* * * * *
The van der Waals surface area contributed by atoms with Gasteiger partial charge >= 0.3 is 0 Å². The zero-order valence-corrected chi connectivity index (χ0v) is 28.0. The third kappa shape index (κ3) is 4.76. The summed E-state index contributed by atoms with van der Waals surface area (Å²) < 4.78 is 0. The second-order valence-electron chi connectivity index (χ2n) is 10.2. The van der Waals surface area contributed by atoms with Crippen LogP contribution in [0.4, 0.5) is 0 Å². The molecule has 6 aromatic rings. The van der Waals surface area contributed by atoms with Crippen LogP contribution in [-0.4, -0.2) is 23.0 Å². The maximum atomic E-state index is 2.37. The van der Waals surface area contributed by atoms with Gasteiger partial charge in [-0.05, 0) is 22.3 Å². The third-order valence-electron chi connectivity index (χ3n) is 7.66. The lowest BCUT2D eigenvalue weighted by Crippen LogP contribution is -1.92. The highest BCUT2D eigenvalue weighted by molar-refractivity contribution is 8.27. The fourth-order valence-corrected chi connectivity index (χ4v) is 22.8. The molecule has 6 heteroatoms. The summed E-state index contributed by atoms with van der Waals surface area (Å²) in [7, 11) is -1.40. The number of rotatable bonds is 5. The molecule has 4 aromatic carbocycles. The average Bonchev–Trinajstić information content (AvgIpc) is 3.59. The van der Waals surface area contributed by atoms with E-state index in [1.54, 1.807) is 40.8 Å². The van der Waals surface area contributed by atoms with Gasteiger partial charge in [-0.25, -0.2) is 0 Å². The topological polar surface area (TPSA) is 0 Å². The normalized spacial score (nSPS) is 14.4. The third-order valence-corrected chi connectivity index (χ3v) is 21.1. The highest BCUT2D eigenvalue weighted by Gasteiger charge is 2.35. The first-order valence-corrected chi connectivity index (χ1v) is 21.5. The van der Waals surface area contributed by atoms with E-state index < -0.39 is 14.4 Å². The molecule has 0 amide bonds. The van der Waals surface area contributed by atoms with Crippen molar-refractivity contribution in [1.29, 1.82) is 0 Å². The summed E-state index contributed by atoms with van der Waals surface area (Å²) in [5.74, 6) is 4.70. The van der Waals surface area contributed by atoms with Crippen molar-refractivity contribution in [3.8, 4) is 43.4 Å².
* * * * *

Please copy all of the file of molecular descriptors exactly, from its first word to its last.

The van der Waals surface area contributed by atoms with Gasteiger partial charge >= 0.3 is 0 Å². The zero-order valence-corrected chi connectivity index (χ0v) is 28.0. The third kappa shape index (κ3) is 4.76. The summed E-state index contributed by atoms with van der Waals surface area (Å²) < 4.78 is 0. The second-order valence-electron chi connectivity index (χ2n) is 10.2. The van der Waals surface area contributed by atoms with Crippen LogP contribution in [0.4, 0.5) is 0 Å². The molecule has 6 aromatic rings. The van der Waals surface area contributed by atoms with Crippen LogP contribution in [-0.4, -0.2) is 23.0 Å². The maximum atomic E-state index is 2.37. The van der Waals surface area contributed by atoms with Gasteiger partial charge in [-0.05, 0) is 22.3 Å². The third-order valence-electron chi connectivity index (χ3n) is 7.66. The lowest BCUT2D eigenvalue weighted by Crippen LogP contribution is -1.92. The highest BCUT2D eigenvalue weighted by molar-refractivity contribution is 8.27. The fourth-order valence-corrected chi connectivity index (χ4v) is 22.8. The molecule has 6 heteroatoms. The summed E-state index contributed by atoms with van der Waals surface area (Å²) in [7, 11) is -1.40. The number of rotatable bonds is 5. The molecule has 4 aromatic carbocycles. The average Bonchev–Trinajstić information content (AvgIpc) is 3.59. The van der Waals surface area contributed by atoms with E-state index in [1.54, 1.807) is 40.8 Å². The van der Waals surface area contributed by atoms with Gasteiger partial charge in [-0.25, -0.2) is 0 Å². The topological polar surface area (TPSA) is 0 Å². The normalized spacial score (nSPS) is 14.4. The third-order valence-corrected chi connectivity index (χ3v) is 21.1. The highest BCUT2D eigenvalue weighted by Gasteiger charge is 2.35. The first-order valence-corrected chi connectivity index (χ1v) is 21.5. The van der Waals surface area contributed by atoms with E-state index < -0.39 is 14.4 Å². The molecule has 0 amide bonds. The van der Waals surface area contributed by atoms with Crippen molar-refractivity contribution in [1.29, 1.82) is 0 Å². The summed E-state index contributed by atoms with van der Waals surface area (Å²) in [5.74, 6) is 4.70. The van der Waals surface area contributed by atoms with Crippen molar-refractivity contribution in [3.8, 4) is 43.4 Å².